Dear Darling Ones,
In exactly six months I will turn fifty. 50! Today is my half-birthday. I only remember this because when my niece was younger she made a big deal about half-birthdays. I have friends who celebrate their family half-birthdays with half a birthday cake, which is the cutest damn thing ever.
For my 50th birthday it is my fondest wish to finally forgive myself for existing in a body that refused to be tamed. I also want to publish a novel.
I’ve been doing a lot of reading on fat justice (Aubrey Gordon’s, What We Don’t Talk About When We Talk About Fat) and radical self love (Sonya Renee Taylor’s, The Body is Not an Apology). My hope is if I read enough, if I learn enough, if my humanity is reaffirmed enough I will realize my inability to shrink my body to society’s comfort is not something I need to apologize for nor does it make me a disappointment.
Reading books like this and Ariel Henley’s brilliant memoir A Face For Picasso is difficult. It’s a relief to see that despite my chronic loneliness, I’m not alone.
“Though I grew up longing for acceptance, I would have settled for anonymity. I wanted to blend in, to be normal. Instead I lived my life in reference to and as an extension of my ugliness.” When I read this passage from Henley’s book it took my breath away. I was shocked how someone who was not me felt exactly like I do.
Now that I’m almost fifty I know I don’t owe anyone prettiness or beauty or even niceness, but at the same time I still think if I gave people all those things they would forgive me my ugliness, be kinder to me, or allow me that sweet, sweet anonymity. At the very least I think that if I’m smart or funny or polite enough it will ward off the comments and the concern. Has this ever worked once in my entire life? Maybe, I’m not sure. I do know that some of the worst bullying and comments about my appearance come from people who claim to love me.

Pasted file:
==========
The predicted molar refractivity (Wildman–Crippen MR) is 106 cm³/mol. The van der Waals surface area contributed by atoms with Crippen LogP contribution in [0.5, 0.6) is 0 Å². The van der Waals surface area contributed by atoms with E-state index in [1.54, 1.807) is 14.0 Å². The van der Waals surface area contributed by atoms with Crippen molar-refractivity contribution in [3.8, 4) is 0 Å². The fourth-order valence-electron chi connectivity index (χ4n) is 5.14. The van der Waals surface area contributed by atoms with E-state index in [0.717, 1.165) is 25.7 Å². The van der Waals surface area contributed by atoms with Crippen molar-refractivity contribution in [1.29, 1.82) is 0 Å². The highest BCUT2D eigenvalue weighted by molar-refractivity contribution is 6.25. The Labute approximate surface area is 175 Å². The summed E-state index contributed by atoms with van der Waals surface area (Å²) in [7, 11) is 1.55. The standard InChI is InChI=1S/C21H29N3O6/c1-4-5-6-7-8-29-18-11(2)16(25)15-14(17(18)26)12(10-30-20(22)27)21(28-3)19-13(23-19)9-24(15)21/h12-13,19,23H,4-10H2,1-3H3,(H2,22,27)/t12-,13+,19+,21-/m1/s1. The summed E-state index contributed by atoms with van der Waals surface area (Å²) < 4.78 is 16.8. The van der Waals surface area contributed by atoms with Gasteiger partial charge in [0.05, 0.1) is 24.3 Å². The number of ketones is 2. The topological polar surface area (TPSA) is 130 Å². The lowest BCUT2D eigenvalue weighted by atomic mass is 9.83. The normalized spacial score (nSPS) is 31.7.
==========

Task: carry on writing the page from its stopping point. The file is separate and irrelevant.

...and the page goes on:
Years ago a woman who called me her best friend said this to me, “Don’t take this the wrong way, but you should try out for The Biggest Loser and maybe you could get a boyfriend while you’re there.” I laughed off the comment at the time because that’s what fat, ugly people do. It’s what I was taught, because it was my fault they were making fun of me.
It’s like Lucy Grealy wrote in Autobiography of a Face, “Besides, I reasoned, what could I do about it? I was ugly so people were going to make fun of me. I thought it was their right to do so simply because I was so ugly. So I just better get used to it.”
The thing is, you never get used to it. Not ever. I’m nearly fifty and I can still call forth an ocean of tears thinking about what that woman who was supposed to be my friend said to me. Or the boys who relentlessly bullied me about my size throughout my school years. Or that guy who stopped me in a bar while I was in college to tell me how brave I was for existing in my body. Or. . . the list is endless.
So, fingers crossed this is something I can give myself for my birthday.